Things got a little too warm when Al Gore took to the stage at the SXSW Interactive festival Saturday to talk about The Future — that is, his new book subtitled Six Drivers Of Global Change as well as the NRA, the internet and global warming, natch. AllThingsD editor Walt Mossberg took the opportunity to call the former VP on an inconvenient truth — not his movie, the hypocrisy of his sale of Current TV to Al Jazeera. “You sold your network to Al Jazeera, which is owned by a government that’s a big oil producer,” asked Mossberg. “How could you do that?” Gore eventually responded “I don’t ask you why you continue working for Rupert Murdoch.” Uh-oh. Mossberg parried, “Last I checked, he’s not in the oil business”. Gore retorted, “He’s also not strictly in the news business, either”.
John Short Joins Epic Pictures Group As VP Foreign Sales
John Short has been named VP international sales for Patrick Ewald and Shaked Berenson’s Epic Pictures Group. Ewald and Berenson will focus on focus on the company’s original productions, while Short will oversee day-to-day operations for foreign sales. Short is introducing Epic’s slate at the upcoming Filmart in Hong Kong March 18-21 and will attend the Cannes Market May 16-25. Epic’s Big Ass Spider! premieres March 11 at the SXSW Film Festival in Austin, Texas. Ewald and Berenson financed and produced the pic directed by Mike Mendez and starring Greg Grunberg.
Despite leaving Fox News last month, Sarah Palin is not joining Al Jazeera America as a talking head. She is, however ,certainly mocking a Washington Post report today incorrectly claiming she was. “Hey @washingtonpost, I’m having coffee with Elvis this week. He works at the Mocha Moose in Wasilla. #suziparkerscoops #idiotmedia,” the former GOP VP candidate wrote on Twitter today. Earlier in the day, the Post ran a seemingly unbelievable story by blogger Suzy Parker on its website saying Palin was heading to the new U.S. version of the Qatar-based network. Parker’s story cited a February 4 report on the Daily Currant as its source for Palin’s new gig. The story quoted the conservative former Alaska Governor as saying Al Jazeera “told me they reach millions of devoutly religious people who don’t watch CBS or CNN. That tells me they don’t have a liberal bias.” However, what the Post didn’t realize was the Currant is a news parody website and the original story was meant to be funny and not at all factual.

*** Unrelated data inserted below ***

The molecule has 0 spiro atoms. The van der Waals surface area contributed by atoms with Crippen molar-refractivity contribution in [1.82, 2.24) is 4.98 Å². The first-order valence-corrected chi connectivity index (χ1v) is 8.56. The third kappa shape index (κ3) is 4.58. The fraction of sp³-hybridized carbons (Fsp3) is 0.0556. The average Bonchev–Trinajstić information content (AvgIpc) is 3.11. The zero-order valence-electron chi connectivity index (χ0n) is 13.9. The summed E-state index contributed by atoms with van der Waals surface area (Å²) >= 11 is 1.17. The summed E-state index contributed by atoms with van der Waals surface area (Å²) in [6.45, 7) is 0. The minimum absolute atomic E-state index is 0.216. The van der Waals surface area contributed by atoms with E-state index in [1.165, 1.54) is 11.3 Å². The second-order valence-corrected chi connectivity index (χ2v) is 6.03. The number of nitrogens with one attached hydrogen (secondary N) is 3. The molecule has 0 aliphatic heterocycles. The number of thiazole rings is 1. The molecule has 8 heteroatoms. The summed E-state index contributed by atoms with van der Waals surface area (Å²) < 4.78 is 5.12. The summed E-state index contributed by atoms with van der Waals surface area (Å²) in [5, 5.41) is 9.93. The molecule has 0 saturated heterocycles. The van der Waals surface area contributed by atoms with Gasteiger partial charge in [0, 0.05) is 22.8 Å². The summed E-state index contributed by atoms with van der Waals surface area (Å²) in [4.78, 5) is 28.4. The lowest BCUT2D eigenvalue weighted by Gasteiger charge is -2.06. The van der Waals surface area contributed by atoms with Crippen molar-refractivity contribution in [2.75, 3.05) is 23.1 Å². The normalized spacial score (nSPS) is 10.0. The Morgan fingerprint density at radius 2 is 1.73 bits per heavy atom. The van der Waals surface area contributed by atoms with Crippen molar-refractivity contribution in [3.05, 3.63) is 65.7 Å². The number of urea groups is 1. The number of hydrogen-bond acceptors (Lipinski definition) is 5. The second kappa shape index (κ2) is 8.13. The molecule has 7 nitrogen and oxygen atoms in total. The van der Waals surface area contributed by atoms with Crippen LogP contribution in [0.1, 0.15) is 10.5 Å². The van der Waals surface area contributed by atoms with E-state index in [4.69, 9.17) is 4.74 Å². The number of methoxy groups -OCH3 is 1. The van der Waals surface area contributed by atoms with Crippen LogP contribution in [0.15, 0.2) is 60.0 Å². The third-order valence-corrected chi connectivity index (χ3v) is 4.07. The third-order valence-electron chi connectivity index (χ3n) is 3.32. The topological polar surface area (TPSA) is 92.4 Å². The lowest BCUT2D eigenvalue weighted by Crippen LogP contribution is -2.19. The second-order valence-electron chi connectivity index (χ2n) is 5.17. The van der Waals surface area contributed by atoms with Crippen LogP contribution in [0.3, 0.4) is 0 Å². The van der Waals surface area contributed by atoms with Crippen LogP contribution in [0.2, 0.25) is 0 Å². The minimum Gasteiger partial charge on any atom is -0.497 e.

Here’s episode 17 of our audio podcast Deadline Big Media With David Lieberman. This week, Deadline Executive Editor Lieberman and host David Bloom discuss the impacts of an important tax provision for Hollywood passed as part of this week’s fiscal cliff bill; what happens with Al Jazeera’s purchase of Current TV, especially after Time-Warner Cable dropped the channel; and a look at some of the big trends at next week’s Consumer Electronics Show, which Lieberman will be covering and for which he’ll host a panel on streaming TV.
UPDATE, 4 PM: Current TV CEO Joel Hyatt just confirmed the sale in a memo to staffers. “Getting this transaction done was very difficult,” he writes. (Read the network’s official statement after the original break of the story.) Since Time Warner Cable would not consent to the sale “Current will no longer be carried on TWC. This is unfortunate, but I am confident that Al Jazeera America will earn significant additional carriage in the months and years ahead.” Time Warner Cable says that it is “removing the service as quickly as possible.” The loss of the No. 2 cable operator will hurt: Time Warner Cable has 12.2M video subscribers and Current reaches about 59M homes. Others also could follow Time Warner Cable’s lead as they look to prune their often bloated channel lineups. Al Jazeera has fought an uphill battle to win carriage on U.S. cable systems. Operators say it’s too expensive, and that there’s too little interest in the subjects it covers. Fans of the channel say it’s due to unreasonable fears that Al Jazeera’s content will be too controversial and possibly propagandistic. Al Jazeera fought back, and further infuriated cable execs, by live-streaming its English-language programming.